Vietnam aims to start alumina production in September-report

HANOI, July 20 (Reuters) - Vietnam will produce the first alumina from a bauxite complex in the Central Highlands in September after months of delays caused by adverse weather, power shortages and slow equipment delivery, the official Vietnam News Agency reported on Wednesday.

The country’s first alumina plant in Lam Dong province is now due to get its first product on Sept. 20, the report said, quoting Tran Duong Le, deputy director of the complex’s management board.

Last October officials said the $460 million Tan Rai alumina plant, invested by state mining group Vinacomin, would start operations in February 2011 and being exporting in March.

“Construction progress has been far behind initial plans because of unfavourable weather with much rain, prolonged power shortages, a lack of labour and slow procedures for importing equipment,” Le said in the report.

The Tan Rai refinery is slated to produce 600,000 tonnes a year of alumina, a white powder made from bauxite ore for producing aluminium.

Construction, equipment installation and test-runs have almost been completed in connection with a thermal power plant that serves the complex, the report said.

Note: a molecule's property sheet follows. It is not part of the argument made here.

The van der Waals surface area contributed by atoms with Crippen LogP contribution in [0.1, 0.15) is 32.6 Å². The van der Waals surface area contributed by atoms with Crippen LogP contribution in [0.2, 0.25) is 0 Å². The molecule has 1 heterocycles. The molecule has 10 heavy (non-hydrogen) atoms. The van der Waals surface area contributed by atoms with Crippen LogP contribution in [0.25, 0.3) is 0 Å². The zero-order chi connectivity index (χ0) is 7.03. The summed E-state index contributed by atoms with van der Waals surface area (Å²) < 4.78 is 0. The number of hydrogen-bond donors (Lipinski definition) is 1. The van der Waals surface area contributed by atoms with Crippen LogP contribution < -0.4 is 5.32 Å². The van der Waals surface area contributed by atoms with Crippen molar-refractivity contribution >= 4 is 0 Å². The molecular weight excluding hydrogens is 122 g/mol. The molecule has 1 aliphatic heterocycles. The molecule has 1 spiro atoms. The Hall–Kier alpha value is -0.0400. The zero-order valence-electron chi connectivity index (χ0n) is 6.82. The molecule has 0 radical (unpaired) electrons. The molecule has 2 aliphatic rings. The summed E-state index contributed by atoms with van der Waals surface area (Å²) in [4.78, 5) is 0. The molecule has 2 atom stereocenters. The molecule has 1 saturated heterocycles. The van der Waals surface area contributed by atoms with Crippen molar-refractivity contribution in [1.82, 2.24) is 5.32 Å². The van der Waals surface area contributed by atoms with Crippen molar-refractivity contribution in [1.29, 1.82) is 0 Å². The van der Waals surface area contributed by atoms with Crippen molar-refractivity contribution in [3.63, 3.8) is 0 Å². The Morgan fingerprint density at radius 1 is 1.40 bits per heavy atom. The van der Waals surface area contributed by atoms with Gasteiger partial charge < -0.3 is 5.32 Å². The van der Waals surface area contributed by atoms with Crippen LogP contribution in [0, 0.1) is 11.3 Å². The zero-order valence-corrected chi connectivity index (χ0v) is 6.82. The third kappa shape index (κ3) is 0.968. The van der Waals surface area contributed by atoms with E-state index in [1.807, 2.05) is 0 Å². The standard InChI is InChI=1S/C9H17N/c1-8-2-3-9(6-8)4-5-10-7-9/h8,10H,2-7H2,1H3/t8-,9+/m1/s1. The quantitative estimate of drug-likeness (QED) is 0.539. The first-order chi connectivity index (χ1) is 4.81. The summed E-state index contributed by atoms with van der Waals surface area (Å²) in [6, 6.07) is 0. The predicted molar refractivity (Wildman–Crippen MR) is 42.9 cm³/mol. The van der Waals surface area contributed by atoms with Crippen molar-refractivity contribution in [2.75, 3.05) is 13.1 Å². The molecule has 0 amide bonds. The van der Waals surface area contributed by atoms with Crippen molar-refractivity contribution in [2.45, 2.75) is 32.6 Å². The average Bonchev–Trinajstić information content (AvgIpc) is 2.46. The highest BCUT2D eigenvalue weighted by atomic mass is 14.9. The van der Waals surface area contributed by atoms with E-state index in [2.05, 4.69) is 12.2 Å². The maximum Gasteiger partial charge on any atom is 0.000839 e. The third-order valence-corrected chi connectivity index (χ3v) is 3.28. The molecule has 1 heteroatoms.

Vinacomin, or the Vietnam National Coal and Mineral Industries Group, has also been developing the Nhan Co project in Lam Dong’s neighbouring province of Dak Nong, with projected initial output of 600,000 tonnes of alumina.

The bauxite works have triggered rare public criticism over potential environmental damage and Chinese involvement, but Prime Minister Nguyen Tan Dung has stood by the projects, saying they would pave the way for an aluminium industry in Vietnam.

Vinacomin has awarded the engineering, procurement and construction contract for both the complexes in Lam Dong and Dak Nong to China Aluminum International Engineering Co (Chalieco).

Chalieco is a subsidiary of state-owned Aluminum Corp of China, or Chinalco, the country’s top aluminium producer.

Vietnam’s mostly untouched bauxite ore reserves are estimated at between 5.6 billion and 8.3 billion tonnes, making it the world’s third-largest after Guinea and Australia.

Lam Dong alone has more than 1 billion tonnes, provincial authorities have said.

Vinacomin planned to start operating the Nhan Co complex in Dak Nong in 2012, Deputy Chief Executive Bui Van Khich was quoted as saying by the Saigon Times Online newspaper ( in April.

Vinacomin has also started a two-year exploration of the bauxite reserves in Cambodia’s eastern province of Mondulkiri bordering Dak Nong, the report said.

Lam Dong and Dak Nong are among Vietnam’s biggest coffee growing provinces but the bauxite mining areas would not hurt coffee trees, traders said. Vietnam is the world’s second-largest coffee producer after Brazil.

Reporting by Ho Binh Minh; Editing by Ed Lane